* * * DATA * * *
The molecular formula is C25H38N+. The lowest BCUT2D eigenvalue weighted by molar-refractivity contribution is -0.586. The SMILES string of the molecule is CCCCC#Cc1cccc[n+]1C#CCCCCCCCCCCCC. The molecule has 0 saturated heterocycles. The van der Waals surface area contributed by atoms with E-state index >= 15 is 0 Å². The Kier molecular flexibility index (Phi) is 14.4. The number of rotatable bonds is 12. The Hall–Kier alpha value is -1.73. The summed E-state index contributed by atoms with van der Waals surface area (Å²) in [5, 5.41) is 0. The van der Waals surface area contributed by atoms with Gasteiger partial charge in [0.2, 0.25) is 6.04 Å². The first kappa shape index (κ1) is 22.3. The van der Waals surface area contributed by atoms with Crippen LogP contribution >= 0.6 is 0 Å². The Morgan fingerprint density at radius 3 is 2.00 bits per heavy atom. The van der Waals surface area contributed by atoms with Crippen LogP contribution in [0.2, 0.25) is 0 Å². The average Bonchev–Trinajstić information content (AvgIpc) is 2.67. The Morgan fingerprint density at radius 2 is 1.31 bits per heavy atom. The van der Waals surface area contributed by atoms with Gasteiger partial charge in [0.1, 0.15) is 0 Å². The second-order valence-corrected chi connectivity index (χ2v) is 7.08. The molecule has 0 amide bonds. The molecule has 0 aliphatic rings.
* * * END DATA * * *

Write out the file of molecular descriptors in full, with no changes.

The molecular formula is C25H38N+. The lowest BCUT2D eigenvalue weighted by molar-refractivity contribution is -0.586. The SMILES string of the molecule is CCCCC#Cc1cccc[n+]1C#CCCCCCCCCCCCC. The molecule has 0 saturated heterocycles. The van der Waals surface area contributed by atoms with E-state index >= 15 is 0 Å². The Kier molecular flexibility index (Phi) is 14.4. The number of rotatable bonds is 12. The Hall–Kier alpha value is -1.73. The summed E-state index contributed by atoms with van der Waals surface area (Å²) in [5, 5.41) is 0. The van der Waals surface area contributed by atoms with Gasteiger partial charge in [0.2, 0.25) is 6.04 Å². The first kappa shape index (κ1) is 22.3. The van der Waals surface area contributed by atoms with Crippen LogP contribution >= 0.6 is 0 Å². The Morgan fingerprint density at radius 3 is 2.00 bits per heavy atom. The van der Waals surface area contributed by atoms with Crippen LogP contribution in [0.2, 0.25) is 0 Å². The average Bonchev–Trinajstić information content (AvgIpc) is 2.67. The Morgan fingerprint density at radius 2 is 1.31 bits per heavy atom. The van der Waals surface area contributed by atoms with Gasteiger partial charge in [0.1, 0.15) is 0 Å². The second-order valence-corrected chi connectivity index (χ2v) is 7.08. The molecule has 0 amide bonds. The molecule has 0 aliphatic rings.